Jumbo Flowers a Tradition for Memorial Day, Centerpiece for Summer Weddings
By Molly Allen
Just two and a half miles off of Interstate 82, as you make your way into Toppenish sits a small farm bursting with color and beaming with history. Adeline’s Peonies, located at 502 Asotin Ave. in Toppenish, has been in operation since the early 1930s thanks to Adeline McCarthy, who planted her first perennial peony plants over 80 years ago.
“This is something grandma started, and we’ve always kept it going as a family,” said Pat McCarthy, Adeline’s grandson. “It’s a lot of fun.”
Adeline McCarthy left North Dakota and settled in Toppenish in 1915. She and her husband built the house that still stands on the property today and utilized the acreage in the backyard for planting a variety of fruits and vegetables, along with peonies. During the 1930s, Native Americans began to take notice of the bright, jumbo flowers planted in the backyard. As the flowers were at their peak near the Memorial Day holiday, the tribal members offered to trade salmon for the flowers – a welcome trade for Adeline who was raising nine sons and one daughter at the time. The Native Americans were drawn to the bright, seasonal flower, taking them to decorate the graves of their loved ones.
“As more people began to stop for flowers, grandma continued to plant more,” said McCarthy. “To this day, that is still our largest customer base and we love to be a part of that tradition. Our customers introduce their children to us, and then we’ll see the children all grown up coming back year after year.”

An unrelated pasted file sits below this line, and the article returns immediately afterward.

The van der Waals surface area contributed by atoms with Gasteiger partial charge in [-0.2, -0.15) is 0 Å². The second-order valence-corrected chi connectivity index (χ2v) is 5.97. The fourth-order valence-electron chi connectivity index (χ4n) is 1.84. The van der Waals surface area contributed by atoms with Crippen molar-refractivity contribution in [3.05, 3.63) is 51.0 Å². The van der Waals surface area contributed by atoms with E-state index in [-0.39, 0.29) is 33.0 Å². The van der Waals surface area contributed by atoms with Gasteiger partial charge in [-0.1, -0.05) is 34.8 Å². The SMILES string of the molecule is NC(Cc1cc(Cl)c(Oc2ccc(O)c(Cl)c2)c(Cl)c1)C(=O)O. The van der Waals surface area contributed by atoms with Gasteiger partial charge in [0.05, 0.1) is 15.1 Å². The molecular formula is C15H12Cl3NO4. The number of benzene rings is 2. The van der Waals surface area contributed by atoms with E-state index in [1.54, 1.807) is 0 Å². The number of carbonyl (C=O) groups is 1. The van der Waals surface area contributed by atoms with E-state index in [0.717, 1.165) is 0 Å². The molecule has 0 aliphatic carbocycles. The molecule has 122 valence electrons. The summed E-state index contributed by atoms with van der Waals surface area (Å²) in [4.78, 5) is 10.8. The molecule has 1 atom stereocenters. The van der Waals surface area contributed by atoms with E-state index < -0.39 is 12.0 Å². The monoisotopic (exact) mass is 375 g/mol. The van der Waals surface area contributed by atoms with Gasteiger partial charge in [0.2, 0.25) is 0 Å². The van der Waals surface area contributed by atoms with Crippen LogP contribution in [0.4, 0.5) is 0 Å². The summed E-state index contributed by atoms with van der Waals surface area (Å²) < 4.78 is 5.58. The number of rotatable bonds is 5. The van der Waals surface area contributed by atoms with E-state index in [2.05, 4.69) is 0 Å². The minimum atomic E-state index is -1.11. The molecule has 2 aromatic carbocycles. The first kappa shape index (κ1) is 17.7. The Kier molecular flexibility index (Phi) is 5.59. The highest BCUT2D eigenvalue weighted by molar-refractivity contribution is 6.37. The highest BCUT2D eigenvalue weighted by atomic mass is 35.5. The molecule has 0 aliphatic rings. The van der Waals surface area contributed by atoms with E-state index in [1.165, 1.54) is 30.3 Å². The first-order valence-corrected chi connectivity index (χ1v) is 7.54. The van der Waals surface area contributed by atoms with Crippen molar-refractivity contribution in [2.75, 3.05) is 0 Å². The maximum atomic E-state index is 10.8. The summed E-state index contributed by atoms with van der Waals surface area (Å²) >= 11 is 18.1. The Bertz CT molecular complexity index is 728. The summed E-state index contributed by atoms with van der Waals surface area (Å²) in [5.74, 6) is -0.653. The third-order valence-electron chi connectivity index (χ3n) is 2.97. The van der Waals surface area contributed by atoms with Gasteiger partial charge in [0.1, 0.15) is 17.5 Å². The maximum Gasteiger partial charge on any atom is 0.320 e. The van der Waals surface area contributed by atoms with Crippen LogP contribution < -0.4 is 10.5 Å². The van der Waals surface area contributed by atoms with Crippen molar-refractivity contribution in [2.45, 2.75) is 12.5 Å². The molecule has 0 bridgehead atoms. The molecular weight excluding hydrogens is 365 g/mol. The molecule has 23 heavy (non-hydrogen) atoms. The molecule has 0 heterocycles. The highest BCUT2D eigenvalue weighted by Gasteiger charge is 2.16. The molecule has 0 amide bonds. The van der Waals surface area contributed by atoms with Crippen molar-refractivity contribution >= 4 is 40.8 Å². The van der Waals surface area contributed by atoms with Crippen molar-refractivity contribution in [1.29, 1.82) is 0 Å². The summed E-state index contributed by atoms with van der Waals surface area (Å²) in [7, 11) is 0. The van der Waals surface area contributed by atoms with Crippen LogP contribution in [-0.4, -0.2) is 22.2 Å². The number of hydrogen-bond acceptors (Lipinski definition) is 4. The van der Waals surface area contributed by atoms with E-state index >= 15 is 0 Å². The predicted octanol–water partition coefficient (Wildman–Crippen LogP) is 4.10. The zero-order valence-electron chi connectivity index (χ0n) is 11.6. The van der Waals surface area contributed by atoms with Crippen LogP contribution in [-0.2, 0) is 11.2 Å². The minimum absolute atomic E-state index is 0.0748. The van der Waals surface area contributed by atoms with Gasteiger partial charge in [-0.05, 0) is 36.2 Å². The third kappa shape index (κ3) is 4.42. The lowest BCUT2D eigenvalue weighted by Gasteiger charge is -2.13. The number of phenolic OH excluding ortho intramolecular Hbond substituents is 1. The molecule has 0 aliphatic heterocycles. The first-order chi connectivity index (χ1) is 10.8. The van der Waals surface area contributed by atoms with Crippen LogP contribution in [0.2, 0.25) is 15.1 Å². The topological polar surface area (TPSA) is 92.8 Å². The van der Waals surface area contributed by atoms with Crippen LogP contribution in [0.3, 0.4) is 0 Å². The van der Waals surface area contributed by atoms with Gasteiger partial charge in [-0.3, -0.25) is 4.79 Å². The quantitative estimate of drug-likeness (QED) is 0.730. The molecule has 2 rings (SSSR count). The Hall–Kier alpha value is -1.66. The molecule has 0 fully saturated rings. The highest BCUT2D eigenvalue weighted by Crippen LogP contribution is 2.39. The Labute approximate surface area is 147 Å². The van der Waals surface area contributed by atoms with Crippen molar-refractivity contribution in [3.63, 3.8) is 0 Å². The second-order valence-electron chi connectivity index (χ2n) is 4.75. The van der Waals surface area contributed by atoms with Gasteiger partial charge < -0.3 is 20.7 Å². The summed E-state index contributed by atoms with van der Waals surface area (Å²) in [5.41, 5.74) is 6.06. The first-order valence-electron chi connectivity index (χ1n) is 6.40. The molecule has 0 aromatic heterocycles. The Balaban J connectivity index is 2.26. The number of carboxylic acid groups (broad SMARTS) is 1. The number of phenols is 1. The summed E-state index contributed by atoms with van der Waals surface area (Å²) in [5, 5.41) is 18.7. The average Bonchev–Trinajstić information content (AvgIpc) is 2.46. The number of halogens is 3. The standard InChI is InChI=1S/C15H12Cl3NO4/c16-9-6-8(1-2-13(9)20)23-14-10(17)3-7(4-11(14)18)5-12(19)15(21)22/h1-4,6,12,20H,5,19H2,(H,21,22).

Adeline’s is open for the season April through the middle of June, but Memorial Day Weekend is by far their busiest time of year, with hundreds stopping by for peonies to memorialize their loved ones. The farm hosts special hours 8 a.m. to 5 p.m. Memorial Day Weekend to accommodate their time-honored tradition.
Today, Adeline’s grows 26 varieties of peonies, all in varying colors including white, pink, coral and yellow and produces thousands of flowers every year, and if you look closely, you’ll still see some of the original plants Adeline planted over 80 years ago, still producing bright, beautiful flowers on the farm.
But Adeline’s wouldn’t be possible without the dedication of the McCarthy family and its hardworking crew.
Adeline and her husband had ten children who grew up on the farm and helped with the peony business. Pat McCarthy, who was born and raised in Toppenish, grew up working the field as a young boy, and is now passing the business on to his son, Jay McCarthy, next year as the fourth generation to run the farm. In addition, Ron Jones keeps the farm operational, serving as the grower for more than 10 years.
“We’ve all worked together to keep this going. And we have the most wonderful crew,” said McCarthy. “We certainly couldn’t do this without them.”
In addition to serving as a popular stop during Memorial Day Weekend, Adeline’s also keeps flowers growing through June to fill custom orders for events and summer weddings. Especially in June, the peonies are incredibly popular, garnering attention from brides all across the state.
“It’s so wonderful to have our customers stop by year after year for flowers, and we get to know their family generation after generation,” said McCarthy. “It’s a tradition.”
Originally published in the Review Independent, serving the lower Yakima Valley.